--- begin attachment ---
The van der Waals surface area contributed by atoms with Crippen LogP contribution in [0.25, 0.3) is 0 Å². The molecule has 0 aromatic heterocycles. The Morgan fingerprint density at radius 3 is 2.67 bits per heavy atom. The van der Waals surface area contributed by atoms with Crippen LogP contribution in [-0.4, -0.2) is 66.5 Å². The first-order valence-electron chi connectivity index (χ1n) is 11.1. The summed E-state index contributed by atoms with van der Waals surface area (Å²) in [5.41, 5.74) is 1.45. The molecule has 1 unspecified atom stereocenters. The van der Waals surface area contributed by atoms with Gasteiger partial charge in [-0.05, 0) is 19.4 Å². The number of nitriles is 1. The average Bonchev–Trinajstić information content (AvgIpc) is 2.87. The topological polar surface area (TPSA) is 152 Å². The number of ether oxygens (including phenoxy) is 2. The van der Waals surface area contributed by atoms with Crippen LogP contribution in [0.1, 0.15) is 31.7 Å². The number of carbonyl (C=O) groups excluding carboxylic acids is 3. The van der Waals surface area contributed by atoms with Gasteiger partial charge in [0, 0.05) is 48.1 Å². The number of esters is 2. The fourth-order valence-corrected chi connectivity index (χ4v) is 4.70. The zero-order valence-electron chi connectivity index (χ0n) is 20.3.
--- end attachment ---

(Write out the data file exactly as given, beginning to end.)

The van der Waals surface area contributed by atoms with Crippen LogP contribution in [0.25, 0.3) is 0 Å². The molecule has 0 aromatic heterocycles. The Morgan fingerprint density at radius 3 is 2.67 bits per heavy atom. The van der Waals surface area contributed by atoms with Crippen LogP contribution in [-0.4, -0.2) is 66.5 Å². The first-order valence-electron chi connectivity index (χ1n) is 11.1. The summed E-state index contributed by atoms with van der Waals surface area (Å²) in [5.41, 5.74) is 1.45. The molecule has 1 unspecified atom stereocenters. The van der Waals surface area contributed by atoms with Gasteiger partial charge in [-0.05, 0) is 19.4 Å². The number of nitriles is 1. The average Bonchev–Trinajstić information content (AvgIpc) is 2.87. The topological polar surface area (TPSA) is 152 Å². The number of ether oxygens (including phenoxy) is 2. The van der Waals surface area contributed by atoms with Crippen LogP contribution in [0.1, 0.15) is 31.7 Å². The number of carbonyl (C=O) groups excluding carboxylic acids is 3. The van der Waals surface area contributed by atoms with Gasteiger partial charge in [0, 0.05) is 48.1 Å². The number of esters is 2. The fourth-order valence-corrected chi connectivity index (χ4v) is 4.70. The zero-order valence-electron chi connectivity index (χ0n) is 20.3.